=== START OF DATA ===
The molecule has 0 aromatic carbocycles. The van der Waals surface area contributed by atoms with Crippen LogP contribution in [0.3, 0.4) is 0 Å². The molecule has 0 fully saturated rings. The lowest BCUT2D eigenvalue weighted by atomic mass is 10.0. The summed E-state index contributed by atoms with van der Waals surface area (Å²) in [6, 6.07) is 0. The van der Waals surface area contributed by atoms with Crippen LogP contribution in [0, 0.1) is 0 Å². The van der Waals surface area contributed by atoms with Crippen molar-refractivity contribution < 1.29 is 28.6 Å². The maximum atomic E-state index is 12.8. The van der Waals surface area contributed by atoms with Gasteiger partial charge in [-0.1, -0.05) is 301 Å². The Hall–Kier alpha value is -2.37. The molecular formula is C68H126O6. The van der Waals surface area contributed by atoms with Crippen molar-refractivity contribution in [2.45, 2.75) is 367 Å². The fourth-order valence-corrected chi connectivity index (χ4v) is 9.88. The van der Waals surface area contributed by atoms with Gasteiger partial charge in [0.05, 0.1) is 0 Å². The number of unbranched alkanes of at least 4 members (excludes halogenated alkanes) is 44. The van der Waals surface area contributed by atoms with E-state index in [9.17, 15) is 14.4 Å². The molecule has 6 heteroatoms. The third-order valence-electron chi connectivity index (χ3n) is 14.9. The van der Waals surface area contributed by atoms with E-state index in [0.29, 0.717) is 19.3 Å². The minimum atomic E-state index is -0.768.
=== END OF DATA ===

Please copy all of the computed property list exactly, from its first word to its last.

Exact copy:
The molecule has 0 aromatic carbocycles. The van der Waals surface area contributed by atoms with Crippen LogP contribution in [0.3, 0.4) is 0 Å². The molecule has 0 fully saturated rings. The lowest BCUT2D eigenvalue weighted by atomic mass is 10.0. The summed E-state index contributed by atoms with van der Waals surface area (Å²) in [6, 6.07) is 0. The van der Waals surface area contributed by atoms with Crippen LogP contribution in [0, 0.1) is 0 Å². The van der Waals surface area contributed by atoms with Crippen molar-refractivity contribution < 1.29 is 28.6 Å². The maximum atomic E-state index is 12.8. The van der Waals surface area contributed by atoms with Gasteiger partial charge in [-0.1, -0.05) is 301 Å². The Hall–Kier alpha value is -2.37. The molecular formula is C68H126O6. The van der Waals surface area contributed by atoms with Crippen molar-refractivity contribution in [2.45, 2.75) is 367 Å². The fourth-order valence-corrected chi connectivity index (χ4v) is 9.88. The van der Waals surface area contributed by atoms with Gasteiger partial charge in [0.05, 0.1) is 0 Å². The number of unbranched alkanes of at least 4 members (excludes halogenated alkanes) is 44. The van der Waals surface area contributed by atoms with E-state index in [9.17, 15) is 14.4 Å². The molecule has 6 heteroatoms. The third-order valence-electron chi connectivity index (χ3n) is 14.9. The van der Waals surface area contributed by atoms with E-state index in [0.29, 0.717) is 19.3 Å². The minimum atomic E-state index is -0.768.